In 31 AD, Sejanus reached the height of his power. He had largely eliminated any imperial competition. He was named co-consul, sharing the title with Tiberius. Sejanus’ new status was promoted on coins such as this one that were struck in the municipium of Augusta Bilbilis, located in Hispania. Sejanus even gained the Emperor’s permission to marry into the Julio-Claudian line (the bribe-to-be was either Livilla or her daughter Livia Julia).

Tiberius may have suspected Sejanus’ perfidies by this time, but had yet to take any punitive action. Instead, the Emperor acknowledged his Praetorian Prefect’s efficiency as Rome’s administrator, even describing him socius laborum meaning “the partner of my labors.” Tiberius had intentionally distanced himself from Rome’s political intrigues, and Sejanus clearly seized that opportunity. But then Sejanus went too far. He decided to target his Emperor, or at least evidence to this effect came into Tiberius’ possession. The bearer of that information was the Emperor’s sister-in-law Antonia, the most powerful Julio-Claudian matriarch at that time. One can only imagine her satisfaction at implicating the man who had inflected so much damage to her clan.

Tiberius finally set plans in motion to deal with his treacherous colleague. He summoned Sejanus to meet with the Senate. Perhaps the co-consul expected good news; instead he received a condemnation and was escorted to prison. Within days, Sejanus was executed, along with many of his family and followers. The reprisals against anyone tied to Sejanus were reportedly quite severe, and continued until Tiberius’ death in 37 AD.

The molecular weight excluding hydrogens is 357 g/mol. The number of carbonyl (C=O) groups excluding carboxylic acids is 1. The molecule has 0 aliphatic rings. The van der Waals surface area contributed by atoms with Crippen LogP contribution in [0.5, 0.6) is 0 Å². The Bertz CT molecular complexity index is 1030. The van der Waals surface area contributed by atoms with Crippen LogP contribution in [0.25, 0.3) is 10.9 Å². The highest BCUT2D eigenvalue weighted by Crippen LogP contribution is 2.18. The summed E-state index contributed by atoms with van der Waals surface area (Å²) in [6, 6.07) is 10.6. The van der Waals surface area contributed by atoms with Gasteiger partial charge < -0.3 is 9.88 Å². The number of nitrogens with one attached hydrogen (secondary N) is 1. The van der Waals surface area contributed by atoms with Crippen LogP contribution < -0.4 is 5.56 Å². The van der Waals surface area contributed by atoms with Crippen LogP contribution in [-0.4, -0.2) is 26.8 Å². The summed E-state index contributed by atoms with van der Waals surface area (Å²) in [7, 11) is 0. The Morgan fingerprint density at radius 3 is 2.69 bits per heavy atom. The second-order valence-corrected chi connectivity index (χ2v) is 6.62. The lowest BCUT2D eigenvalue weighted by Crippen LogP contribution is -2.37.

Sejanus arguably ranks among the most notorious villains in history. However, the extent to which he manipulated Tiberius, or vice versa, is subject to at least some interpretation. Antonia’s information notwithstanding, no hard evidence remains of Sejanus’ plans to overthrow his Emperor. Without doubt, Sejanus firmly established his Praetorian Guards as a powerful politico-military force that increasingly impacted Rome’s history, even to the extent of removal and replacement of its Emperor.

Coin Details: ROMAN PROVINCIAL, Tiberius and L. Aelius Sejanus, Æ As (28mm, 11.45 g, 12h), Struck AD 31 in Bilbilis, Spain, NGC Grade: F, Strike: 5/5, Surface: 2/5, Obverse: Laureate head of Tiberius right, TI CAESAR DIVI AVGVSTI F AVGVSTVS, Reverse: Large COS within wreath, MVN AVGVSTA BILBILIS TI CAESARE V L AELIO SEIANO, References: Burgos 196, SNG Copenhagen 620; ACIP 3024a; RPC I 398 (19 samples cited); Vagi 484.